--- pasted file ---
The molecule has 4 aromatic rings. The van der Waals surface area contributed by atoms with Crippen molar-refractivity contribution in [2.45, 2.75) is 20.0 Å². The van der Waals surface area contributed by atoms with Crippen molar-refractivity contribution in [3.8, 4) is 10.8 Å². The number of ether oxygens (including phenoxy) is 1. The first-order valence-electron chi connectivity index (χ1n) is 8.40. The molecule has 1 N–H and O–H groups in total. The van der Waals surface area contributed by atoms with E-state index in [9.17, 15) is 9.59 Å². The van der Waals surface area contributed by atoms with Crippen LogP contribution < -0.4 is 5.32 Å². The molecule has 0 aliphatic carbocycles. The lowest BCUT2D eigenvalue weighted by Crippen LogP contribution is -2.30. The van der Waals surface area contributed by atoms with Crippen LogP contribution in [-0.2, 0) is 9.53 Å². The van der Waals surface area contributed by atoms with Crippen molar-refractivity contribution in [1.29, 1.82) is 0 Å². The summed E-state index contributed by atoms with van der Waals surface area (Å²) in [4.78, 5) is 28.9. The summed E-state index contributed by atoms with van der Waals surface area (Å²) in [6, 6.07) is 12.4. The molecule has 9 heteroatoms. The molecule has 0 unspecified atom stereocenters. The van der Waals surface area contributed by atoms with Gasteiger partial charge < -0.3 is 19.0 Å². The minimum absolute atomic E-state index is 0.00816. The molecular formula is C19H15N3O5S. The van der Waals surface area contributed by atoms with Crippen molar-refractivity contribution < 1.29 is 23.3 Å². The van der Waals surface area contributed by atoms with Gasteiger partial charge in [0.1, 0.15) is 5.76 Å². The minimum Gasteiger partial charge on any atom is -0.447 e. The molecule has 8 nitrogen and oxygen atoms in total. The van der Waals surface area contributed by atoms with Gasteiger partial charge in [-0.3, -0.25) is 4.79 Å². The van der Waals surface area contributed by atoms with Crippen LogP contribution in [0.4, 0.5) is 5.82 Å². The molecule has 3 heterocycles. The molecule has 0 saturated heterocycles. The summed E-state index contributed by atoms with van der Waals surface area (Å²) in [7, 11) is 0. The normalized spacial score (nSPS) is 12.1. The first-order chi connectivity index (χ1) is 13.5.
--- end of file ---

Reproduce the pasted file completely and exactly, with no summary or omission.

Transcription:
The molecule has 4 aromatic rings. The van der Waals surface area contributed by atoms with Crippen molar-refractivity contribution in [2.45, 2.75) is 20.0 Å². The van der Waals surface area contributed by atoms with Crippen molar-refractivity contribution in [3.8, 4) is 10.8 Å². The number of ether oxygens (including phenoxy) is 1. The first-order valence-electron chi connectivity index (χ1n) is 8.40. The molecule has 1 N–H and O–H groups in total. The van der Waals surface area contributed by atoms with E-state index in [9.17, 15) is 9.59 Å². The van der Waals surface area contributed by atoms with Crippen LogP contribution < -0.4 is 5.32 Å². The molecule has 0 aliphatic carbocycles. The lowest BCUT2D eigenvalue weighted by Crippen LogP contribution is -2.30. The van der Waals surface area contributed by atoms with Crippen LogP contribution in [-0.2, 0) is 9.53 Å². The van der Waals surface area contributed by atoms with Crippen molar-refractivity contribution in [1.29, 1.82) is 0 Å². The summed E-state index contributed by atoms with van der Waals surface area (Å²) in [4.78, 5) is 28.9. The summed E-state index contributed by atoms with van der Waals surface area (Å²) in [6, 6.07) is 12.4. The molecule has 9 heteroatoms. The molecule has 0 unspecified atom stereocenters. The van der Waals surface area contributed by atoms with Gasteiger partial charge < -0.3 is 19.0 Å². The minimum absolute atomic E-state index is 0.00816. The molecular formula is C19H15N3O5S. The van der Waals surface area contributed by atoms with Crippen molar-refractivity contribution < 1.29 is 23.3 Å². The van der Waals surface area contributed by atoms with Gasteiger partial charge in [0.1, 0.15) is 5.76 Å². The minimum Gasteiger partial charge on any atom is -0.447 e. The molecule has 8 nitrogen and oxygen atoms in total. The van der Waals surface area contributed by atoms with Gasteiger partial charge in [-0.3, -0.25) is 4.79 Å². The van der Waals surface area contributed by atoms with Crippen LogP contribution in [0.4, 0.5) is 5.82 Å². The molecule has 3 heterocycles. The molecule has 0 saturated heterocycles. The summed E-state index contributed by atoms with van der Waals surface area (Å²) in [7, 11) is 0. The normalized spacial score (nSPS) is 12.1. The first-order chi connectivity index (χ1) is 13.5.